The other day, when I typed “schedules are made to be broken,” I really didn’t think it would go as far making every task on the list a big pain in the butt. I knew suspension disassembly would be difficult, and it’s proving that and more. Friday evening I spent a few hours in the garage working on the passenger side and couldn’t finish much more than removing the shock, breaking loose the balljoints, and removing the coil spring. The issue that held me up after that was removing the big bolt retaining the lower control arm. It took the leverage of the torque wrench to break free the nut, but that was as far as I would get that night. Beating and banging on the end of the bolt wouldn’t budge it. The impact wrench would spin the bolt in the inner sleeve of the arm’s bushing, but it would not come out.
It wasn’t until last evening that I could get back out to the garage. A few more spins of the bolt followed by some aggressive whacks with the sledgehammer and the bolt finally moved. A few minutes and a few whacks later the bolt was out and the control arm was free. The futility of trying to remove components from the crossmember was heightened by the struggle to loosen the two nuts holding the upper control arm in place. Finally, I got it through my thick skull that the crossmember would have to removed.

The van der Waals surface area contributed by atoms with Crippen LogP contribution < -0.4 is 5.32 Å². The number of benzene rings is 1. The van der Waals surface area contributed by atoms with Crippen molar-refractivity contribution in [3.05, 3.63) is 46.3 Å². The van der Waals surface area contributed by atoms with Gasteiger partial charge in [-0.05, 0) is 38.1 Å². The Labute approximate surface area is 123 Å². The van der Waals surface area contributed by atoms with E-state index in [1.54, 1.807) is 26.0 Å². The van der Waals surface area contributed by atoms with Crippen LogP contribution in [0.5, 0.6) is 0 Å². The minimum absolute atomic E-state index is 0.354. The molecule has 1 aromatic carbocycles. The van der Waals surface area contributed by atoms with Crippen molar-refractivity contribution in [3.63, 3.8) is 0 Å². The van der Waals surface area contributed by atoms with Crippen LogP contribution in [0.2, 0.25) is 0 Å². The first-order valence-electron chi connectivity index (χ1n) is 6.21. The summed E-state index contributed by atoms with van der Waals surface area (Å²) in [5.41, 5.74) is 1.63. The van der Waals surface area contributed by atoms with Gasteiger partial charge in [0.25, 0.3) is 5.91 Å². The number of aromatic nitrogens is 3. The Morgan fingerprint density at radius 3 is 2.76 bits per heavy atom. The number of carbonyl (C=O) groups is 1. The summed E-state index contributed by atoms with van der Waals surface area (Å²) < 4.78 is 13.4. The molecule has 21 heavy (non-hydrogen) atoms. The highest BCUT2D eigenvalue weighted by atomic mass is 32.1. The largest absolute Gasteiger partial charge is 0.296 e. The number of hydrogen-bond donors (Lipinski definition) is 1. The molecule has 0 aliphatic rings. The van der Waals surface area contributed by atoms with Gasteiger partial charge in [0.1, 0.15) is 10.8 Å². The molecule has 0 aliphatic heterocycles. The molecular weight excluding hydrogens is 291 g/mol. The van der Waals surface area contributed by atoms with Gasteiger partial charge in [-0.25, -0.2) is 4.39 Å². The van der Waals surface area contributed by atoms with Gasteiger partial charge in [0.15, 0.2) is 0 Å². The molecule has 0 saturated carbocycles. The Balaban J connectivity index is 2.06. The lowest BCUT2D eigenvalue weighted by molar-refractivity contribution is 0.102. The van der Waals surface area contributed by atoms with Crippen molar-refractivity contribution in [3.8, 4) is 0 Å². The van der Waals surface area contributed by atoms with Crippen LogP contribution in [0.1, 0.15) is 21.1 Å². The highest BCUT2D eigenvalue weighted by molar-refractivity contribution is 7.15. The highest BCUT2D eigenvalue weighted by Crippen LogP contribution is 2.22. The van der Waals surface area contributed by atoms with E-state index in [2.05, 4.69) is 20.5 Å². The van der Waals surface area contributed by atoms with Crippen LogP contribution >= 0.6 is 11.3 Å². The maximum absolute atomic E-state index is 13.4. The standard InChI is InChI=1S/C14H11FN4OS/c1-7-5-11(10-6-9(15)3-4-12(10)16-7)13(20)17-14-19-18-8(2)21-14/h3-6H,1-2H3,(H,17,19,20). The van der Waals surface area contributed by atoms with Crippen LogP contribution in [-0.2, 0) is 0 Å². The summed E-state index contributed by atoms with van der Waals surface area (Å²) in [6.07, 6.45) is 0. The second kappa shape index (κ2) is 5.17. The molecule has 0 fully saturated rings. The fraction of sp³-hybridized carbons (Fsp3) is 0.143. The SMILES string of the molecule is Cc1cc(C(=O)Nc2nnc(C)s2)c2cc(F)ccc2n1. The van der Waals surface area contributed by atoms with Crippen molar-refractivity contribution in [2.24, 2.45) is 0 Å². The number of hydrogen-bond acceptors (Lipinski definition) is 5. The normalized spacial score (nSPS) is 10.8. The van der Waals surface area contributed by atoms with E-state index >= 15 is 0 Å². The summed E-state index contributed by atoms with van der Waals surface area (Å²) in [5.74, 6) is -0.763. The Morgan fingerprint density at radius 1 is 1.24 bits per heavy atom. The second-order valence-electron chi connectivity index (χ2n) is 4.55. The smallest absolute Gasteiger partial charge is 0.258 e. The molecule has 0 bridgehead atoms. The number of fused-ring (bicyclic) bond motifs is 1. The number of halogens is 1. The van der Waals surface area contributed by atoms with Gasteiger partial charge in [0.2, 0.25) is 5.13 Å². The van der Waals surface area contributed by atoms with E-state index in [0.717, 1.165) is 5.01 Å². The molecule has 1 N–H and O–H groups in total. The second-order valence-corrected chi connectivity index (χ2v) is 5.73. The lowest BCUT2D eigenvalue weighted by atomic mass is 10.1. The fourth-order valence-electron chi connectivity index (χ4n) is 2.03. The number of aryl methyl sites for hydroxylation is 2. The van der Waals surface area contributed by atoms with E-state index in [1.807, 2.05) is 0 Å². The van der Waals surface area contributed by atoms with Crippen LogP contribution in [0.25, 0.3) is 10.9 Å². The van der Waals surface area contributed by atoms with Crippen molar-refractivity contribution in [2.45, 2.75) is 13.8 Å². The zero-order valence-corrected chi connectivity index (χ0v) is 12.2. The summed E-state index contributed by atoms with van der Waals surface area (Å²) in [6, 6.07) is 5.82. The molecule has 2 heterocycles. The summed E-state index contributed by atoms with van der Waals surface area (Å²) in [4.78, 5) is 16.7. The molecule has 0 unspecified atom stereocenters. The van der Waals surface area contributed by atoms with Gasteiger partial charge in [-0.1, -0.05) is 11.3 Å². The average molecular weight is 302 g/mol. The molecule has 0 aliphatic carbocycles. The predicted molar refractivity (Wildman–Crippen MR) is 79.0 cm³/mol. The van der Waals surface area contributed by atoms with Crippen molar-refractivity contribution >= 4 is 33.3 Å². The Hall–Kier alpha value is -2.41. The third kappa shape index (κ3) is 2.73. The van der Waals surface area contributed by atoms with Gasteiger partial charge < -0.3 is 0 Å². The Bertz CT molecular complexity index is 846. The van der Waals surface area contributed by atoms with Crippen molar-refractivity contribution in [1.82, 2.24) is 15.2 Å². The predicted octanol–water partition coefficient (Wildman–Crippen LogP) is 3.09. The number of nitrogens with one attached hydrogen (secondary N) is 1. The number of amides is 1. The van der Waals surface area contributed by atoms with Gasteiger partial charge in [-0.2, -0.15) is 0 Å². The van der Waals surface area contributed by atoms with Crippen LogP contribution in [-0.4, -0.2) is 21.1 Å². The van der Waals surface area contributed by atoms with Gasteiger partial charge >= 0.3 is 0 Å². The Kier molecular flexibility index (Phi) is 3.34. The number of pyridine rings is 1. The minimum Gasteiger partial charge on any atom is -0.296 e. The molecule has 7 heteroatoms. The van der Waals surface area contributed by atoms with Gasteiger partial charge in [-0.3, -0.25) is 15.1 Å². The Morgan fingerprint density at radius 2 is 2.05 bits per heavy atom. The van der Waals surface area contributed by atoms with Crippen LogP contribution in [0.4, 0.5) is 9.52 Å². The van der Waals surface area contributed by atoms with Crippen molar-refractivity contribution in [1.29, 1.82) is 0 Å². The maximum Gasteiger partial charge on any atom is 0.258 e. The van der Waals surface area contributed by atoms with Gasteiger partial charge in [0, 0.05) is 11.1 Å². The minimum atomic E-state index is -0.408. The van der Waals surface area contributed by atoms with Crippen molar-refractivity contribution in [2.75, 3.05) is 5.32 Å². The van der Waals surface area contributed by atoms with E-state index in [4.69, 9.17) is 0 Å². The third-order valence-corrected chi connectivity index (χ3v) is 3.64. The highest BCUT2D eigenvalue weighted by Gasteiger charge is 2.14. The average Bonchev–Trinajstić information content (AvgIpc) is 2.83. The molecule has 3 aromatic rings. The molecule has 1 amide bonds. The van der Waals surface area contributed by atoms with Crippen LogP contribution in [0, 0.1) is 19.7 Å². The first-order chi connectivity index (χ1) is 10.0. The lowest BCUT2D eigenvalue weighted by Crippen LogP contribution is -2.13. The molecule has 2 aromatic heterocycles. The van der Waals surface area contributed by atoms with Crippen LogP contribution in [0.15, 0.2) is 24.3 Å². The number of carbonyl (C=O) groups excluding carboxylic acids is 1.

First, however, I broke loose the balljoints on the driver’s side and removed that side’s coil spring. It is safer to remove the spring when the crossmember is still attached to the car to keep it immovable while lowering the control arm to free the spring – lots of energy in a car’s compressed coil spring.
Next, I said a prayer and proceeded to spin out the first two bolts on the right side – that was too easy. With the jack supporting the crossmember, I engaged the 9/16ths 6-point socket over the third bolt and pressed the impact wrench’s trigger. I was immediately rewarded with spinning of the socket, but NO spinning of the bolt - it’s points were rounded. Crap! Moving to the driver’s side, the first bolt did the same thing, but the last two spun right out. In baseball, batting .666 is phenomenal. In automotive disassembly nothing less than 1.000 is allowed.
That seemed to be a good time to quit, clean the grease from hands, arms and face, and pop open a Yuengling’s Black and Tan.